Soon 30, he's taking care of body so he can be making tackles for quite some time
By Vaughn McClure, Tribune Reporter
1:16 p.m. CDT, October 23, 2010
The pain shooting through Lance Briggs' ankles might be bothersome, but the Bears linebacker contends his body is not wearing down as he approaches a new stage in his career.
Less than three weeks from Sunday, Briggs becomes an elder statesman, at least in the eyes of some of his younger teammates. On Nov. 12, the five-time Pro Bowl player turns 30. And Briggs would be lying if he told you he hasn't thought about it.
"I do think about how fast the years have gone,'' Briggs said. "There is going to be an end. But physically, I don't feel any different."
If anything, Briggs would argue how quickly he has recovered from severe sprains to both ankles this season while missing just one game before taking on the Redskins on Sunday. The nicks and bruises over his seven-plus seasons haven't accumulated into much time off: Briggs has missed just four starts in 112 games since becoming a regular.
Briggs firmly believes age is just a number, even if others think 30-something linebackers are on the decline. True, the average age of the league's top 10 linebackers in total tackles is 26, but that doesn't take away from the success of players such as 35-year-olds Ray Lewis, James Farrior and London Fletcher.
"They talk about how the 30-year-old running back has fallen off the face of the earth,'' Fletcher said. "But with the linebackers, I wouldn't say we're on our way out the door when we turn 30.''
Briggs need not look any further than his own teammate, 32-year-old Brian Urlacher, to see the type of resurgence a 30-something linebacker can enjoy. In his 11th season, Urlacher has battled through a groin strain and sprained thumb to lead with Bears in tackles (51, by the coaches' count) along with an interception and two fumble recoveries.
"There might not be too many of us in our 30s,'' Urlacher said, "but it's good to see those who are still making plays.''
If Briggs wanted to follow the ideal model on how to prolong his career, he might want to borrow Fletcher's manual.
The Redskins' defensive leader, now in his 13th season, will play in his 199th consecutive game Sunday and currently is tied with Peyton Manning for the second-longest active streak behind Brett Favre (292). Fletcher will start his 158th straight contest.
"It's very motivating,'' Briggs said. "Just inspiring.''
The 5-foot-10, 245-pound Fletcher, who once played for Lovie Smith with the Rams, said there's no secret to his durability.
"Just doing all the things pre-practice, during the offseason and during the preseason to maintain strength and flexibility whether it's massages, cold tub, hot tub,'' he said. "It's really about just really listening to my body, knowing how to practice. When you're young, you don't realize those things.''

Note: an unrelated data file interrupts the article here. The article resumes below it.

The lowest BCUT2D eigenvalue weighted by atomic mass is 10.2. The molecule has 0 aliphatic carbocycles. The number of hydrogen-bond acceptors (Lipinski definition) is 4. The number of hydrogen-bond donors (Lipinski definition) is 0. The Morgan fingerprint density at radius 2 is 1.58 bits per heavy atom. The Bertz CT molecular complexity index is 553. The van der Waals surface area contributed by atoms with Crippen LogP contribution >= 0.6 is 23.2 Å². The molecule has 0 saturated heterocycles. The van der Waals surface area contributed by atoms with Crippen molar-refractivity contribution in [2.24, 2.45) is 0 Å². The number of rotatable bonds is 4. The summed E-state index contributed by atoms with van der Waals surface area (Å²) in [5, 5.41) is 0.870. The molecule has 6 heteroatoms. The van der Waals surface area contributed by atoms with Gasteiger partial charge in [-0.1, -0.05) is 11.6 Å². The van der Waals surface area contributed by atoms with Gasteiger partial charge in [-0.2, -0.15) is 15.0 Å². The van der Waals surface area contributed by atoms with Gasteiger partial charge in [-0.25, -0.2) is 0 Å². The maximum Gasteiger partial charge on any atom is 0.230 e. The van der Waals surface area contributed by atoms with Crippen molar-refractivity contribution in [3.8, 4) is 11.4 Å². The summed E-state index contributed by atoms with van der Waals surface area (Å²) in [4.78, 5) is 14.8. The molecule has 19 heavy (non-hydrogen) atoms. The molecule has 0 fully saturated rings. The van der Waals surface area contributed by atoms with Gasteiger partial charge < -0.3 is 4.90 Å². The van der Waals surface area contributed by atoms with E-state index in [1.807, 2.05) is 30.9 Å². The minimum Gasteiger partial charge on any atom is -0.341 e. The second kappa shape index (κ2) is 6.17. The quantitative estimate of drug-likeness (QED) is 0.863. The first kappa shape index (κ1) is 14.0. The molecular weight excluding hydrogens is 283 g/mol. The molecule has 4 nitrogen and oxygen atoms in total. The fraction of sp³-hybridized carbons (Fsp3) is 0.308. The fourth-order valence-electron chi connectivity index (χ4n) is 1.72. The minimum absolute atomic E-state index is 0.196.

Cowboys linebacker Keith Brooking, now 34, said the key for him was dropping weight.
"Really, when I hit 30, I just became extremely conscious of what I was putting in my body,'' said the 6-2, 242-pounder. "I have a better body composition now than I had when I was 26, 27.''
In contrast, Urlacher, who weighed 243 as rookie, said he felt better gaining weight after last year's season-ending wrist injury. He now weighs 260 and said he feels stronger.
Briggs entered the league at 245 and remains at that weight.
"I look at him as a Pro Bowler, so why would I want him to think about changing this or changing that?'' Smith said. "Once a guy's play starts to decline, then you start looking at changing some things that he's doing."
During the Super Bowl in January, Briggs gained a different perspective on life after 30 for an NFL linebacker.
He had a heart-to-heart with close friend and fellow Arizona Wildcat Antonio Pierce, a former defensive star for the Giants and now an analyst for ESPN. The Giants released Pierce in February and he retired at 31 in July after nine seasons in large part because of a bulging disk in his neck.
"I'm not going to lie: It kills me,'' Pierce said. "There's no reason why I should not be playing. But my thing is, I had to think about my family and life after football.
"If they would have told me, 'Antonio, we need to cut your knee, or your hand, or your elbow,' hands down, I would have had the surgery. Now you're talking about a 6-inch scar on my neck, and not being able to turn my neck. That's when I had to say two or three more years playing is not worth the 30, 40 years of my life.''
Pierce offered sound advice to Briggs while the two sat at the Super Bowl, and it had everything to do with life off the field.
We all know that when you're younger, you like to have fun and enjoy the perks and benefits of the NFL,'' Pierce said. "So when you get older, you tend to cut down on that partying and after-football activities. Focus on what's important, and that's your job.''
Briggs still enjoys the nightlife, but he has lived a slower lifestyle ever since his infamous Lamborghini crash on the Edens Expressway.
"Your body's definitely not the same young, youthful body it was, so you have to take care of it," Briggs said. "And that's what I'm doing.''
In other words, he knows how to take good advice.
"Lance knows what he has to do to stay at a high level," Pierce said. "He has the nice contract now. The name is there. The play is there. If he prolongs his career, he could be a Hall of Famer at this pace."